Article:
Cancer patient's claim allowed after CBC report

A 26-year-old Ottawa cancer patient says her insurance company has granted her long-term disability coverage, after a CBC story about a loophole that made her ineligible.

Blue Cross reconsiders

10 years ago
The insurance company reversed its decision to deny a Canadian woman benefits after a CBC-TV story aired, reports the CBC's Kathy Tomlinson 1:24

A 26-year-old Ottawa cancer patient says her insurance company has decided to grant her long-term disability coverage, after a CBC News story about a loophole that made her ineligible.

Katie Evans said her insurance company Blue Cross Medavie called her to say it has reversed its decision and she will now be fully covered for long-term disability.

Evans told CBC News she got a call from a manager Wednesday morning and was told a cheque is in the mail to cover back pay from July to October. She was also told she will be fully covered for the remainder of her recovery.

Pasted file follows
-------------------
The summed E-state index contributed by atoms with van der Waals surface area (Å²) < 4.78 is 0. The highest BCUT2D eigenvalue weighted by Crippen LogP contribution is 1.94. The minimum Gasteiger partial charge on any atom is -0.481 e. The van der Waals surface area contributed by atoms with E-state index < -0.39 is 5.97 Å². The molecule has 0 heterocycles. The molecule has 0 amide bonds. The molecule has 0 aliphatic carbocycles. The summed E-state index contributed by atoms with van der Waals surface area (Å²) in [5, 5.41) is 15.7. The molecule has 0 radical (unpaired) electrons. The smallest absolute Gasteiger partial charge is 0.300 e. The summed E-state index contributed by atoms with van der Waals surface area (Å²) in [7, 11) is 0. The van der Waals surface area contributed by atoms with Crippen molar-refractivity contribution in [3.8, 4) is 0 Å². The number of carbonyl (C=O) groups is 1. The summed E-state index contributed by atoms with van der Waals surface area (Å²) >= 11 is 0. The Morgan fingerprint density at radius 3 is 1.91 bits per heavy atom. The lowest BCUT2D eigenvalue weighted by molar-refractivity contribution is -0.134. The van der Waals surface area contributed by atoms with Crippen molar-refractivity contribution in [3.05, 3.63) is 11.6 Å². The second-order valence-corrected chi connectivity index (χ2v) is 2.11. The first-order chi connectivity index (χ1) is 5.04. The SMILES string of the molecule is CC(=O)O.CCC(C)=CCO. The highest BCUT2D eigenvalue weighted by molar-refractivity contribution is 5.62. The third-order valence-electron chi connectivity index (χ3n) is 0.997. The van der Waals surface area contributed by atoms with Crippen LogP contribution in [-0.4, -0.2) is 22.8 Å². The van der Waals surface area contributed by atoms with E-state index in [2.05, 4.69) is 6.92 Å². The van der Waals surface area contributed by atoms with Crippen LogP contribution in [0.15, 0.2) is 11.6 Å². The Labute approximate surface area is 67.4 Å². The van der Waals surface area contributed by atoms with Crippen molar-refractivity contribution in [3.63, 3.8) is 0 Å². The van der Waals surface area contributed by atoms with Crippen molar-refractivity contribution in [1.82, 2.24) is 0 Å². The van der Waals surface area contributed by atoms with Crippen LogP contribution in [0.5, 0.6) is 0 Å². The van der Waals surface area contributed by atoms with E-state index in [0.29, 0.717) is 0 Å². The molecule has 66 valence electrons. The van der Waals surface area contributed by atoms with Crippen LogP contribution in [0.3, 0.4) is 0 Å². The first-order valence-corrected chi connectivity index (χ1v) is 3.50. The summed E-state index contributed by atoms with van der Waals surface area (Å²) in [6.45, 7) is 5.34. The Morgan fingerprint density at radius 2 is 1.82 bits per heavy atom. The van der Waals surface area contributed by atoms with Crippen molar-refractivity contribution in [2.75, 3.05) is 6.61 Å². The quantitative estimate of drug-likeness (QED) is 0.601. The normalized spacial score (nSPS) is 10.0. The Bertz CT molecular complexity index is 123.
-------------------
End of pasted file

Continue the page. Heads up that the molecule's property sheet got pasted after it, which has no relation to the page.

"The call was from someone [at Blue Cross Medavie] I haven't talked to before," said Evans. "I couldn't believe it. I don't know what to say."

Katie Evans says she was blindsided when she got the news she had breast cancer at age 26. (CBC)

"Thank you so much for doing the story and for all of your help," Evans told CBC Go Public reporter Kathy Tomlinson.

Evans is an administrator for several Shoppers Drug Mart stores in Ottawa. Her long-term disability policy through Blue Cross Medavie became effective in December, three months before she was diagnosed with cancer.

But she was denied coverage because her employer's insurance company then decided, because of an initial consultation she'd had with her doctor, that the lump was a "pre-existing condition" and therefore she did not qualify for long-term disability coverage.

With files from the CBC's Kathy Tomlinson